Pro Tools: Track Presets for Audio Post — Sub-Templates

By in Audio Post, Music Creation, NAB 2018, Pro Mixing

Pro Tools improvements are released much more regularly now and there is plenty of new time saving features applicable to post production work flows.

Track Presets enable you to have a quick way to store and recall tracks or groups of tracks into your session.

In this blog series we are going to look at some ways of using track presets in post production workflows. The first idea I want to look at is what I’m referring to as “sub-templates”, that is to use track presets as part of your template workflow but with more flexibility.

Many engineers have complex templates that they’ve honed over the years. Templates range from being more broadly related to a show type or genre but are sometimes specific a particular show. And while these templates are a massive time saver and provide a fantastic starting point, templates can also be large and cumbersome to manage.

In terms of DSP and computer power, they may require hands on management of hidden and inactive tracks and plugins. And they can be big files that are slow to open and the multitude of unneeded tracks can be visually difficult to navigate.

Track presets enables you to split up those large templates in smaller more manageable groups. Rather than trying to create an all-inclusive template, you can use track presets to design your own “modular” workflow.

Converting a large template to a group of track presets is straight forward. Simply open your template and select each group of tracks and save them as appropriate names in a category for that template, that might be by session type or for a specific show you work on.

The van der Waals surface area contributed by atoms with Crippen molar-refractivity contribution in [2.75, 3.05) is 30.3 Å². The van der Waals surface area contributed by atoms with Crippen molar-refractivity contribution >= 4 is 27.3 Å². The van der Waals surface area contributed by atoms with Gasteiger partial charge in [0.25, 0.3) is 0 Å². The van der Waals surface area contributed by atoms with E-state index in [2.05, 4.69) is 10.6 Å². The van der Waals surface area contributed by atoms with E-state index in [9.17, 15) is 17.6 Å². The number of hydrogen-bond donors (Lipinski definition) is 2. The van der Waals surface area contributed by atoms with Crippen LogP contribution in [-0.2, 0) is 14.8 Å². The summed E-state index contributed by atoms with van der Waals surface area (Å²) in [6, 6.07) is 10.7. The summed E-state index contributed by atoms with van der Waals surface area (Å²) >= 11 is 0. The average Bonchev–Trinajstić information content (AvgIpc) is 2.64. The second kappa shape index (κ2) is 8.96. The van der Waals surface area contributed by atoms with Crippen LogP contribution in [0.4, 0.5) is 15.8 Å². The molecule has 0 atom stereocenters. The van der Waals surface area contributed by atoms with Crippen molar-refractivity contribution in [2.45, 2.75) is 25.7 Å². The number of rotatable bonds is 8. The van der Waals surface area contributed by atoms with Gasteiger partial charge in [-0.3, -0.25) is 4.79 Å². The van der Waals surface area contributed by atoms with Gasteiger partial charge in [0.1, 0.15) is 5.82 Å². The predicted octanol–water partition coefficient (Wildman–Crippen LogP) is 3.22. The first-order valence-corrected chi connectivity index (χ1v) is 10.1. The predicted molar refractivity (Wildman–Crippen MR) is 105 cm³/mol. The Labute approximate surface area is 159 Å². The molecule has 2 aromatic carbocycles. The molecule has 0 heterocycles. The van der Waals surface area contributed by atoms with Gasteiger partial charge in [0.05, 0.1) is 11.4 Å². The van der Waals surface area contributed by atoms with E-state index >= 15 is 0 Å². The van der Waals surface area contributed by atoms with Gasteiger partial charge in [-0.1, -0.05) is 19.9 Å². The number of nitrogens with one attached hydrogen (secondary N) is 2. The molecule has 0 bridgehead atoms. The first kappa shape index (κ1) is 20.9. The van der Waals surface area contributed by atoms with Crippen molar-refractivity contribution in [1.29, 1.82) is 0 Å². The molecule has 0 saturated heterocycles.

Because you can drag-and-drop (or right-click and import) an entire folder of track presets directly into Pro Tools, you can still use your previous template in its entirety, if needed. Simply, right click on the folder and import track presets to the session.

The benefit of saving track presets, or your sub-templates in this in this way is that you can easily bring in just the tracks you require for that project.

For example, you might have a TV advertisement template that is split into groups such as, VO, Dialog, Atmos, Foley, Music, SFX, Masters, and so on. However, you may not need all these groups in every session. So, you can start with, say, VO, Music, and Masters Track Presets. Then you can add some SFX later, as needed.

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I’m a Kiwi living in Tokyo, Japan. From Audio Post and now an Audio Application Specialist at Avid, while staying in touch in the industry with the occasional spot of mixing and sound design for TV. Sound, music and technology have been my career for the last 17 years and my passion for a lifetime.